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Historical Newport Marathon

Inspired by a recent book that I read called The Running Book by John Connell who ran a marathon through County Longford in Ireland. Whilst I don’t have the writing skills of an award-winning author, I thought it would be a good exercise to understand the areas I would be running through and hopefully discovering new things along the way.

Local Lockdown Scuppers My Plans

Since getting back into running more seriously I’ve enjoyed some runs between cities – Tewkesbury to Gloucester, Chippenham to Bath, Chepstow to Bristol – and when I discovered that I was going to be doing increasingly longer runs I started planning new routes, such as Weston-super-Mare to Bristol, but then a local lockdown restricted me to running around Newport and a subsequent national ‘circuit break’ lockdown removed that restriction but any exercise would need to be started/finished from home.

I’d already completed some long runs around Newport and if I wanted to run a flat route I wouldn’t have many options. As my run needed to be at race pace, I wanted a route that wasn’t too hilly so opted for the same route as the recent 23-mile run I’d completed but to make it interesting, I would research the history along the way.

My Route

The rules of the circuit break are that your exercise needs to start and end at home so my route started like many of my runs along a busy road that leads into the centre of Newport, Malpas Road. As a child the road was regularly gridlocked ferrying traffic to the motorway and onwards to Cwmbran. The dual carriageway that was constructed to alleviate the frequently gridlocked traffic passed along the old Newport to Pontypool railway line (known as The Lines during my childhood) which I used to use as a child to get to a nearby park and BMX track.

The dual carriageway (Heidenheim Drive – Newport has been twinned with the German city since the 1980s) terminates in city centre but a junction drops down and joins Shaftesbury Street and the Harlequin Roundabout and this whole area is completely different to how it used to look. A number of houses were demolished, including one where my mother was born, no doubt to make room for large roads to accommodate increasing volumes of traffic. Looking back at photographs of the area, houses, pubs, shops, a slaughter house and even an ice factory were removed. All that remains is a church and the building that once used to house the Old Rising Sun pub but is now an Indian restaurant.

Shaftesbury Street runs adjacent to Newport Castle and meets the Old Green roundabout, an area which has changed dramatically. Today, Heidenheim Drive passes beneath the roundabout but in the past it would have carried the Monmouthshire & Brecon Canals along with the railway line from Pontypool. The castle has long been a ruin and in the past was once used as a brewery. Today, it’s completely fenced off although I can remember the days when you could walk through the castle until one incident too many closed it off.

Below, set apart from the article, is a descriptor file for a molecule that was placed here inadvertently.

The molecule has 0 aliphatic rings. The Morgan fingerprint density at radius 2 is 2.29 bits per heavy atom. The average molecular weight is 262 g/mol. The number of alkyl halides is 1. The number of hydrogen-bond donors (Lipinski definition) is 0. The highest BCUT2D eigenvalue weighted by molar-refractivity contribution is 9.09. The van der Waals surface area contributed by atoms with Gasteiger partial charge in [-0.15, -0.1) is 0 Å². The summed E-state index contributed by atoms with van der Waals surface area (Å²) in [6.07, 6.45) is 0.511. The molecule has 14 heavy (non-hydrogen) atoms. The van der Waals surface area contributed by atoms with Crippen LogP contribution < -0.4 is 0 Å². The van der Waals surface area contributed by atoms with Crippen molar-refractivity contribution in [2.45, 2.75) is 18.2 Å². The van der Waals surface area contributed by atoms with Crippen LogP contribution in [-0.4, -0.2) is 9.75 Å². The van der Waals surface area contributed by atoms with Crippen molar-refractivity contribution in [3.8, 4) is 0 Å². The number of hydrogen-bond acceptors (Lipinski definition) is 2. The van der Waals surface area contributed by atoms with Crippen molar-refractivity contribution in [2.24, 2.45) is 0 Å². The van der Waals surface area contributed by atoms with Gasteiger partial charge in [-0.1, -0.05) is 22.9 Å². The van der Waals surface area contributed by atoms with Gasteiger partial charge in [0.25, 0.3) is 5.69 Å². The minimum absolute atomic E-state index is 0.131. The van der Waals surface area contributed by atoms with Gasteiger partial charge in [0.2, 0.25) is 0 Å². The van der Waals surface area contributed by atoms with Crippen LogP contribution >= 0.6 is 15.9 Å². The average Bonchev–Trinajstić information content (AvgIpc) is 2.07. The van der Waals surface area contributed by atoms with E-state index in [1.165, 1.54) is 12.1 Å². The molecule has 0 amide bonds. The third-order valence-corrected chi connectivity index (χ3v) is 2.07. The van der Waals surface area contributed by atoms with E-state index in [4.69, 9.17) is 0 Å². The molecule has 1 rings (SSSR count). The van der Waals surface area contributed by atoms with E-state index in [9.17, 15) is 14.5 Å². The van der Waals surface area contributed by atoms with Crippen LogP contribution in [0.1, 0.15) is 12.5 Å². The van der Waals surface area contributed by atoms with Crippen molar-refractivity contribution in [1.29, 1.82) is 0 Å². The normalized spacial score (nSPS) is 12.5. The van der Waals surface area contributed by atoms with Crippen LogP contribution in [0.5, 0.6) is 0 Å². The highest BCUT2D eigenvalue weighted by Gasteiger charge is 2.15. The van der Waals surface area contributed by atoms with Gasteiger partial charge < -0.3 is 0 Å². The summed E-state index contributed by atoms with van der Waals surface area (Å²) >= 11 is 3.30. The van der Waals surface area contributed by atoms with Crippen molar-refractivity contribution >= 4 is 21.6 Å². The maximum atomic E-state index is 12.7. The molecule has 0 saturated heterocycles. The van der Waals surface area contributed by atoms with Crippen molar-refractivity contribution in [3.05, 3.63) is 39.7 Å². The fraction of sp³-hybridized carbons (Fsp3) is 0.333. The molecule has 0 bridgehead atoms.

At the Old Green Roundabout I head over Newport Bridge and on my right the much redeveloped Riverfront would have looked very different in times gone by. Heavy industry dominated the west side of the River Usk with dozens of railway lines feeding a number of different wharves such as the Patent Nut & Bolt Co. Wharf, the Ebbw Vale Coal Wharf, the Liverpool Wharf and the Bristol Packet Wharf. The names revealing the types of raw materials and products that would be brought down from the Valleys to be sent by bought out along the River Usk, the River Severn and beyond.

On the east side near the bridge, a pontoon would pick up passengers for pleasure trips including the paddle steams Glen Usk and the Britannia which last picked up passengers in 1956.

On through Clarence Place where the road splits at the Cenotaph towards Caerleon, Chepstow and along Corporation Road to the west side of Newport. At this junction were two cinemas – the Art Deco style Odeon which opened in 1938 and the Cannon Studios 1 & 2 which opened as the Coliseum Cinema in 1913. I have a vague recollection of going to the 1 & 2 before it closed in March 1987 (The Fly was showing in screen 1 and Crocodile Dundee in screen 2) but only visited the Odeon after it had closed and been converted into a snooker hall.

My route would take me along Chepstow Road towards Chepstow and would be following one of many tramways that would have radiated from the town centre. A couple of hundred yards along the road I pass a boundary stone which I only noticed very recently and marks the boundary between Newport and Maindee which despite now being an area of the city was once a village adjacent to Newport. Two miles further along Chepstow Road is another boundary stone that I spotted after discovering the first and marks the boundary with Christchurch. Those discoveries led me to try and discover what else is along Chepstow Road and by cross referencing with old maps discovered two milestones, one heavily weathered and hiding in plain sight on the side of the road and another tucked away in a wall built around it.